Student Guide opportunities in France

In the summer of 2019, university student Joseph MacIsaac applied for a summer job that would not only change his life forever but also reacquaint him with his own roots.

Although working in France as a student guide at the Beaumont-Hamel Newfoundland Memorial is an exciting opportunity in itself, the journey across the pond led MacIsaac to learn more about his great-great-uncle who served in the First World War.

“Up to this date, it was one of the most amazing experiences I’ve ever had, let alone as a job. It really cultivated an appreciation in me for the sacrifices that these people would have made… and we, as young Canadians, should learn about these sorts of things,” said MacIsaac in an interview with Veterans Affairs Canada (VAC).

During his summer in France, the Bachelor of Science student learned his relative was his great-great-uncle Joseph Leudy. Leudy’s name is inscribed on the Caribou monument at the heart of the memorial since his body was never discovered.

MacIsaac is just one of the hundreds of students who have had the exciting opportunity to work in the Student Guide Program in France of VAC. And currently, VAC is opening that door of opportunity again for students for the Winter 2023 program.

Beaumont-Hamel memorial. The caribou statue atop the memorial commemorating the Royal Newfoundland Regiment, at the Beaumont-Hamel battlefield, France. Image courtesy of Richard Foot.

A Once-An-A-Lifetime Opportunity

Every four months, VAC hires 15-18 students from across Canada to work as guides at the Canadian National Vimy Memorial and the Beaumont-Hamel Newfoundland Memorial in northern France.

“Youth engagement in remembrance is vital. Our youth are our future, and ensuring future generations have a deep respect and appreciation for our fallen is at the core of this program. Many student guides return home with a deepened appreciation to our Veterans and become Ambassadors of Commemoration.

“Our student guides enrich every visitor’s experience at our memorial sites and it is internationally recognized as a program of excellence,” said Josh Bueckert, Media Relations VAC.

This program allows full-time students to live and work in France, develop public speaking and presentation abilities, represent Canada as a youth ambassador, meet visitors from around the world and discover Canada’s rich military history.

“The Student Guide Program in France is an opportunity of a lifetime. Student Guides get to help people from around the world learn about Canada’s contributions to the First World War and Canadian History. Not to mention the travel, new friends, valuable experience gained along the way.

“It’s an opportunity to live abroad, greet international visitors, attend ceremonies with representatives from around the globe, live and travel with a group of young and enthusiastic Canadians, and beef up skills in Canada’s two official languages on a daily basis,” noted Bueckert.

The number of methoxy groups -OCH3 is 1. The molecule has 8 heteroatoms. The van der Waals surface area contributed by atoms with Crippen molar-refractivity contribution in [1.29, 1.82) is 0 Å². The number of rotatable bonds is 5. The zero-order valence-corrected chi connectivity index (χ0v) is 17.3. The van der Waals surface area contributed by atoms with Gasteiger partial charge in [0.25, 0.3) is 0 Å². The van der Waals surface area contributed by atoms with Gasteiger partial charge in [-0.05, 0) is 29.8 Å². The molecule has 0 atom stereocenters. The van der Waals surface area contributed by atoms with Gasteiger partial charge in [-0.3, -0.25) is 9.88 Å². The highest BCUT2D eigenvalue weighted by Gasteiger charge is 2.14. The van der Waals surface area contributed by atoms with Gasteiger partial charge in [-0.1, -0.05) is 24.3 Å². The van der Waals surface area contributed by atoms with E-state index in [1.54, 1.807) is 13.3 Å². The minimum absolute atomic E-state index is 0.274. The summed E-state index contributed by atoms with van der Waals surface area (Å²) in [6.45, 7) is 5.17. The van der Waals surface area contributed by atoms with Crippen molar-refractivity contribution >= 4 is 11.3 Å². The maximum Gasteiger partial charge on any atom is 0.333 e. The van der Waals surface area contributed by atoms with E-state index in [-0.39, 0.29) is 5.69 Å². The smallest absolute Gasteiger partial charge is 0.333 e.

Student guides answer questions about local attractions and points of interest, giving guided tours outdoors of preserved battlefields, trenches, and underground tunnels, and in visitors’ centres and participating in remembrance activities and events.

Thousands of Visitors Each Year

Every year, guides welcome visitors from around the globe, providing information on Canada’s military history for visitors to understand and appreciate Canada’s First World War memorials in Europe, answering questions about local attractions and points of interest, giving guided tours outdoors of preserved battlefields, trenches, and underground tunnels, and in visitors’ centres and participating in remembrance activities and events.

In 2019 alone, over 905,000 people visited either of the two national historic sites in France, and 70,230 visitors followed a guided tour at one of the sites.

“Working here teaches me and has taught me such valuable lessons. I’m growing every day from my interactions with visitors. It is so rewarding to be able to tailor the guided tour to make it theirs by listening to their story about where they are from, why they are visiting the site, or if this is their first time here.

“I also feel like I am maturing from living, working, traveling, eating, and laughing with the other guides. I am so grateful to work in an environment where everyone is on equal footing and where everyone takes care of others,” said Alice Allard, who is currently a student guide in France.

Trench at Beaumont-Hamel. A pathway leads down one of the former trenches used by soldiers of the Royal Newfoundland Regiment, at the Beaumont Hamel battlefield in France. Image courtesy of Richard Foot.

Application Requirements

  • All student guides are expected to be fluent in both English and French.
  • Student guides must be fully vaccinated whether they are teleworking, working remotely, or working on-site.
  • Applications are due on September 6, 2022. However, the period of employment for accepted applicants could be delayed, cancelled, or shortened due to health regulations and Treasury Board of Canada directives related to COVID-19.

For more information or to apply, click here.

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Mishall Rehman

Originally from Atlanta, GA, Mishall is a freelance journalist pursuing her passion for writing in her new homeland Canada. She currently lives in Trenton, ON with her husband.

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